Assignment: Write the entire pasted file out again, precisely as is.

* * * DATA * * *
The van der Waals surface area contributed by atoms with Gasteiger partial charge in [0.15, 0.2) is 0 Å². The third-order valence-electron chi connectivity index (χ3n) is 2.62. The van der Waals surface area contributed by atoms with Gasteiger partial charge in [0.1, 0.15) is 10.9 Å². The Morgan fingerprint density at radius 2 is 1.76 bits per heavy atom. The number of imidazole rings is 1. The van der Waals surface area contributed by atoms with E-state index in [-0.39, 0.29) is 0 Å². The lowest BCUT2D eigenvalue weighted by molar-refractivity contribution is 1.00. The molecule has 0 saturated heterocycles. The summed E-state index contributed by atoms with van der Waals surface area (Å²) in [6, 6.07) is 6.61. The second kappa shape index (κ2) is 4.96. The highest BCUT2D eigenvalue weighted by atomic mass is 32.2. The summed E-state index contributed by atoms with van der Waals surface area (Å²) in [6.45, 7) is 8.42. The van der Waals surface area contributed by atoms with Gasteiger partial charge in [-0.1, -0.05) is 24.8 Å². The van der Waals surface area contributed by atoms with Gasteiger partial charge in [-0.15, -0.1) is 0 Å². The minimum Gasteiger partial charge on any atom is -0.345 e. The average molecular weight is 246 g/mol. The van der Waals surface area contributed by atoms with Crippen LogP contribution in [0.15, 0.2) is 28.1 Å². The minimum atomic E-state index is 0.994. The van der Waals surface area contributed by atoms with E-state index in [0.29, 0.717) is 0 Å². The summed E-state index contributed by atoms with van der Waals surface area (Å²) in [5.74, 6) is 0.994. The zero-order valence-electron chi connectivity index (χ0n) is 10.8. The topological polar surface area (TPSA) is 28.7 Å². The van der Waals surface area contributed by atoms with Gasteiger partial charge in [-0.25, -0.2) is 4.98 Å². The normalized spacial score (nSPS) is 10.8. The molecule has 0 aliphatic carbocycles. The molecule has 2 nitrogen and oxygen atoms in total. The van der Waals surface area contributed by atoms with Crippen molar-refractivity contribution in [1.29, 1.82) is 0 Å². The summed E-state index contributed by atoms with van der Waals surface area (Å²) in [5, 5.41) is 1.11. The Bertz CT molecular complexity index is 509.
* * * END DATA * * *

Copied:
The van der Waals surface area contributed by atoms with Gasteiger partial charge in [0.15, 0.2) is 0 Å². The third-order valence-electron chi connectivity index (χ3n) is 2.62. The van der Waals surface area contributed by atoms with Gasteiger partial charge in [0.1, 0.15) is 10.9 Å². The Morgan fingerprint density at radius 2 is 1.76 bits per heavy atom. The number of imidazole rings is 1. The van der Waals surface area contributed by atoms with E-state index in [-0.39, 0.29) is 0 Å². The lowest BCUT2D eigenvalue weighted by molar-refractivity contribution is 1.00. The molecule has 0 saturated heterocycles. The summed E-state index contributed by atoms with van der Waals surface area (Å²) in [6, 6.07) is 6.61. The second kappa shape index (κ2) is 4.96. The highest BCUT2D eigenvalue weighted by atomic mass is 32.2. The summed E-state index contributed by atoms with van der Waals surface area (Å²) in [6.45, 7) is 8.42. The van der Waals surface area contributed by atoms with Gasteiger partial charge in [-0.1, -0.05) is 24.8 Å². The van der Waals surface area contributed by atoms with Gasteiger partial charge in [-0.15, -0.1) is 0 Å². The minimum Gasteiger partial charge on any atom is -0.345 e. The average molecular weight is 246 g/mol. The van der Waals surface area contributed by atoms with Crippen LogP contribution in [0.15, 0.2) is 28.1 Å². The minimum atomic E-state index is 0.994. The van der Waals surface area contributed by atoms with E-state index in [0.29, 0.717) is 0 Å². The summed E-state index contributed by atoms with van der Waals surface area (Å²) in [5.74, 6) is 0.994. The zero-order valence-electron chi connectivity index (χ0n) is 10.8. The topological polar surface area (TPSA) is 28.7 Å². The van der Waals surface area contributed by atoms with Gasteiger partial charge in [-0.25, -0.2) is 4.98 Å². The normalized spacial score (nSPS) is 10.8. The molecule has 0 aliphatic carbocycles. The molecule has 2 nitrogen and oxygen atoms in total. The van der Waals surface area contributed by atoms with Crippen molar-refractivity contribution in [1.29, 1.82) is 0 Å². The summed E-state index contributed by atoms with van der Waals surface area (Å²) in [5, 5.41) is 1.11. The Bertz CT molecular complexity index is 509.